Could you talk about the difficulties a democracy faces in trying to guard itself against terrorist attacks? How can we effectively protect ourselves without infringing on civil liberties?
I don't think we need to infringe on civil liberties in order to protect ourselves. But I do think there are some procedural issues that we as a nation need to debate. Things like, What is the appropriate role of smart, or biometric, cards? It's now required that all foreigners coming into the U.S. have a digital photo taken of them and have their index fingers biometrically scanned. We're going to have this program called US-VISIT, where all people entering the United States are given smart cards. Wherever I go throughout the world now—and I've been in the Middle East and Asia in the last month—governments are issuing smart cards for identity.
On first blush, this sounds like an invasion of our civil liberties. But people in the United States already carry driver's licenses issued by state governments. And those driver's licenses are really easy to fake. So if we're going to have to carry a government ID anyway, wouldn't it be better to at least have one with really good security on it? And then if people wanted to use the ID for other purposes on a voluntary basis, what's wrong with that? I would love to be able to move more rapidly through an airport and not have to wait in long security lines. It's ridiculous that I and other people who have top-secret security clearance and are well known not to be security risks have to wait in these long lines and take off our shoes and belts and all of that. I would voluntarily give the government the right to do a lot of research on my background in order to certify me so I could receive a biometric smart card. I think there are a lot of Americans who would voluntarily go through that kind of procedure. As long as it's voluntary, is that a risk to our civil liberties?
These are all issues about which there is no right and wrong. There's no one side that has wisdom here. We need to have a public debate about these kinds of issues so that we can develop a national consensus prior to an event, because after an event, as we saw with the Patriot Act after September 11, legislation goes through Congress without consideration. So I'm hoping that by laying out in the article all sorts of things that would be done rapidly after an incident, I can spur that debate.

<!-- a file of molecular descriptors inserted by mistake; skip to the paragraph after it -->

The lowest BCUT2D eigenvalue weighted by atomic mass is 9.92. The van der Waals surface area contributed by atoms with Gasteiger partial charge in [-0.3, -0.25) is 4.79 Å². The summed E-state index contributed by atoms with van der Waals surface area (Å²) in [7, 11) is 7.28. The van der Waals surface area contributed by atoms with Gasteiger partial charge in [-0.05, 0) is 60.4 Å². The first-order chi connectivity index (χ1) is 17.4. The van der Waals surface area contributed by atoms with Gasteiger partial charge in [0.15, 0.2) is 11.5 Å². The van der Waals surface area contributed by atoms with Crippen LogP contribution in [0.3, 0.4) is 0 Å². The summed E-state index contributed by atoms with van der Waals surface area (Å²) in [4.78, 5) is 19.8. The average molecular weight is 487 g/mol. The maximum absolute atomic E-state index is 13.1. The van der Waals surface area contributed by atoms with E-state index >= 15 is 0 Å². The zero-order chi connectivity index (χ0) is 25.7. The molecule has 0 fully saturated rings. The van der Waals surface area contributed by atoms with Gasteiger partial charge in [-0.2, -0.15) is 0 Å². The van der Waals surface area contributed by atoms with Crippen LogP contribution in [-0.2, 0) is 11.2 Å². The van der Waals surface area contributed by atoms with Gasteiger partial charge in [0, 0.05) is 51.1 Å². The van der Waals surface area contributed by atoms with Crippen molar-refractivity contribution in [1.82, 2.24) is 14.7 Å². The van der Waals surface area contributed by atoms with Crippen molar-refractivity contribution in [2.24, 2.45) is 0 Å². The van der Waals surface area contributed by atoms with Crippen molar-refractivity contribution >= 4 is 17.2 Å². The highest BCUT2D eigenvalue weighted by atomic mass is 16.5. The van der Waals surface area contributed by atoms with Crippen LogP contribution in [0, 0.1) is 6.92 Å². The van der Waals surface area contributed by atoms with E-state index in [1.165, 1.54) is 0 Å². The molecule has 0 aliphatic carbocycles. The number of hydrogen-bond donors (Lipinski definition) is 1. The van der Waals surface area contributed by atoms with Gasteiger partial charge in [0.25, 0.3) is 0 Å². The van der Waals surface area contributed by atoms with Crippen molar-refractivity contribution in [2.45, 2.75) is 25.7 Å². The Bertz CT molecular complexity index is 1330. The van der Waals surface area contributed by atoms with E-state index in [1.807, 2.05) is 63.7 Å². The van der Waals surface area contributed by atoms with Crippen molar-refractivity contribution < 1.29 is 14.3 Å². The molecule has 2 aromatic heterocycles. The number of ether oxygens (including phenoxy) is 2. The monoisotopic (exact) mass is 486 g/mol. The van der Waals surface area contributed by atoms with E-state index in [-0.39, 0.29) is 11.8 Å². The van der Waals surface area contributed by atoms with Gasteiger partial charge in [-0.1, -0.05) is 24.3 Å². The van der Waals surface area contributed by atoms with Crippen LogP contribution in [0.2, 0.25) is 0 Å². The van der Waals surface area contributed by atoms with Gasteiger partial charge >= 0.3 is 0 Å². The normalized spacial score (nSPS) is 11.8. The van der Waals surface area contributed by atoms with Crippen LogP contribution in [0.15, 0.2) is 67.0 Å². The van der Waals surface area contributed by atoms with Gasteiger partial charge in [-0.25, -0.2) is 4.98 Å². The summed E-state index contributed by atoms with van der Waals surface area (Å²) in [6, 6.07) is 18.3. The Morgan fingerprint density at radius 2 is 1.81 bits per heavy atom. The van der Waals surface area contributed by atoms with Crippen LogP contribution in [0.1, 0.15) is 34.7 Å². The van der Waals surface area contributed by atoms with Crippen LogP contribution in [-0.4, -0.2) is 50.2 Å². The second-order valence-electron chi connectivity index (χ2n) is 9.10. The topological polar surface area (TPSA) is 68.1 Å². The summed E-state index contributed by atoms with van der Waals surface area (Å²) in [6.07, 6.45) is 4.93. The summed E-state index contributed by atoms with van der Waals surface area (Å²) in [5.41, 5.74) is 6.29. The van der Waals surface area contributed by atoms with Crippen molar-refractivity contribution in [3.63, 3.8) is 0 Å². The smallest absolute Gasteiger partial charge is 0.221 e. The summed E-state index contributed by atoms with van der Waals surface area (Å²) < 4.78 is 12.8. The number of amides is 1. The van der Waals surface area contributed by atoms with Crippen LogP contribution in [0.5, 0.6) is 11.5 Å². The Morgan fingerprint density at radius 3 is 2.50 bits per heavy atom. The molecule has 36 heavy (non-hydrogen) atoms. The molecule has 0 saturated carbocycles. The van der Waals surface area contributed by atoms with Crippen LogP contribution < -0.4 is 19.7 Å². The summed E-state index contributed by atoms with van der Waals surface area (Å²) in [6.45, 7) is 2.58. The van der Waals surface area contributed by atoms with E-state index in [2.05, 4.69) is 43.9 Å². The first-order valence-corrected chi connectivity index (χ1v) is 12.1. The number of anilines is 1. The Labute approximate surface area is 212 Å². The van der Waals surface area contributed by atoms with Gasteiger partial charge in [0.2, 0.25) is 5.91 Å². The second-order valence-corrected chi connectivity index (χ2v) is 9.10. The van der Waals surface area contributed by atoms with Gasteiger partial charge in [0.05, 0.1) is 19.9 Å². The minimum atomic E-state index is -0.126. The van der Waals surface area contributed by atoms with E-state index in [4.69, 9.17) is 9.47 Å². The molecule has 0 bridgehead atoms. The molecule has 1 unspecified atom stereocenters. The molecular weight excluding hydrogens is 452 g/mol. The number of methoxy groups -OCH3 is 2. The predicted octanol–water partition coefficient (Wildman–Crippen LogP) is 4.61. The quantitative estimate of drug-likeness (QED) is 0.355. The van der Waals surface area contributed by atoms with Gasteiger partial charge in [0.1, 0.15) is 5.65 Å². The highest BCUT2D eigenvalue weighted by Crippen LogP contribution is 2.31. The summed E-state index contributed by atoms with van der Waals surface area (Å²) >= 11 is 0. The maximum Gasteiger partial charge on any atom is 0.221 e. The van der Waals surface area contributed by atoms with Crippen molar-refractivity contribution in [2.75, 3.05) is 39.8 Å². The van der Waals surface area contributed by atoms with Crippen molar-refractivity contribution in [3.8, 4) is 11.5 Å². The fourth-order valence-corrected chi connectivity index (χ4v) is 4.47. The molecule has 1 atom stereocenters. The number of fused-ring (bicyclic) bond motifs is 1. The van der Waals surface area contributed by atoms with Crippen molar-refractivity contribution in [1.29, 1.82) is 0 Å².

Along the same lines, in the article you describe a country that by 2011 has hardened itself: it's teeming with security workers and armed forces using various methods of surveillance, and all borders are tightly controlled. How close is this to what you think needs to happen in the years ahead?
I think some of it probably needs to happen, but some of it probably would be unfortunate if it did happen. And that's what I want the debate to be about: which of the many things that I describe in the article as happening after the attacks would be okay, and which of them wouldn't; and which of them would need to be modified in order to be acceptable. Because if you do them all in the wrong way, then our civil liberties will be eroded.
And no matter how much you harden a society, there are still going to be ways for people to attack.
Sure, absolutely. Everyone has to understand that there's no silver bullet. But we can make it more difficult. We already know of instances where terrorists have decided not to attack because security was too high. That's been true of American diplomatic facilities abroad; that's been true of the Brooklyn Bridge, where a terrorist was assigned to do reconnaissance for an attack and there were so many New York police guarding the bridge that he sent a message back to al-Qaeda that the facility was too heavily secured.
Could you talk about the private sector and how it is or could be involved in the war on terror? How much information does the government share with, say, casino owners if intelligence shows that there might be a threat?
It depends on the sector. Some sectors complain that the government doesn't talk to them. With other sectors, it's the other way around. For example, the casino operators were actually told that the government had some information to give to them. And some of the casino operators in Las Vegas said they didn't want to hear it, because then they might be liable if something happened.
What a terrible response.
It was an awful response. And, of course, they're liable in any case. If there's a record that the FBI called them up and said, "Come down and see this information," they're already screwed. So it varies. I'd say there's good cooperation in the electric-power industry and the banking industry. I think the shopping-mall owners haven't done enough. The casino operators and theme-park people haven't done enough. There's some progress being made in the subways and trains, but it's not enough, and it's not consistent.
Do you think you would have written this article if we hadn't invaded Iraq?
It's hard to know. I think if we hadn't gone into Iraq, we might have defeated al-Qaeda by now. If we hadn't gone into Iraq, all of our intelligence efforts, law-enforcement efforts, police efforts—all the money that we're wasting in Iraq could have been spent going after al-Qaeda in a major way. By now I think we could have reduced al-Qaeda to a little nub. And of course if we hadn't gone into Iraq, the terrorist movement would not be growing.
Now that we're there, what should we do?
I have an opinion on what we shouldn't be doing. One of the things we shouldn't be doing is attacking places like Fallujah. We told the American people that the reason we were going into Fallujah was to secure it in order to have an election there. But in fact we leveled the city, and it will never be the same. We're not even allowing people back in.